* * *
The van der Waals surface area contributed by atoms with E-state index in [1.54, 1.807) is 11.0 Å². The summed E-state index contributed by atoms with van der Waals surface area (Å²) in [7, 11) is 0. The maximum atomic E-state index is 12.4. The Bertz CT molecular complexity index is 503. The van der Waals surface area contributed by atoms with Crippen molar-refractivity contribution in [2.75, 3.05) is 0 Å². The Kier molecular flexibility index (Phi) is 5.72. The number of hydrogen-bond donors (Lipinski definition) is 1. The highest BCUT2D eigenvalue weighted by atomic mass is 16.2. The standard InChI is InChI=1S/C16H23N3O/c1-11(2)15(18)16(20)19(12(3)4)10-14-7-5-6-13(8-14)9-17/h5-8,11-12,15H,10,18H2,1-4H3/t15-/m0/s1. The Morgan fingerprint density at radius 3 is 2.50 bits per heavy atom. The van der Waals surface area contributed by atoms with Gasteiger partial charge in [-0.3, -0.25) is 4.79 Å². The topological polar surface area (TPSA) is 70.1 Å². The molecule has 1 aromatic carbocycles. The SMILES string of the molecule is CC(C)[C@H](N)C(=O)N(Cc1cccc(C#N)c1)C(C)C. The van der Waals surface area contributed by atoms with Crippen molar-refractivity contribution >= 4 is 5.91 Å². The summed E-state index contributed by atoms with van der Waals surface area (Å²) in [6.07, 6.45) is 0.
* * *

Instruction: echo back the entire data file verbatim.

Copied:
The van der Waals surface area contributed by atoms with E-state index in [1.54, 1.807) is 11.0 Å². The summed E-state index contributed by atoms with van der Waals surface area (Å²) in [7, 11) is 0. The maximum atomic E-state index is 12.4. The Bertz CT molecular complexity index is 503. The van der Waals surface area contributed by atoms with Crippen molar-refractivity contribution in [2.75, 3.05) is 0 Å². The Kier molecular flexibility index (Phi) is 5.72. The number of hydrogen-bond donors (Lipinski definition) is 1. The highest BCUT2D eigenvalue weighted by atomic mass is 16.2. The standard InChI is InChI=1S/C16H23N3O/c1-11(2)15(18)16(20)19(12(3)4)10-14-7-5-6-13(8-14)9-17/h5-8,11-12,15H,10,18H2,1-4H3/t15-/m0/s1. The Morgan fingerprint density at radius 3 is 2.50 bits per heavy atom. The van der Waals surface area contributed by atoms with Gasteiger partial charge in [-0.3, -0.25) is 4.79 Å². The topological polar surface area (TPSA) is 70.1 Å². The molecule has 1 aromatic carbocycles. The SMILES string of the molecule is CC(C)[C@H](N)C(=O)N(Cc1cccc(C#N)c1)C(C)C. The van der Waals surface area contributed by atoms with Crippen molar-refractivity contribution >= 4 is 5.91 Å². The summed E-state index contributed by atoms with van der Waals surface area (Å²) in [6.07, 6.45) is 0.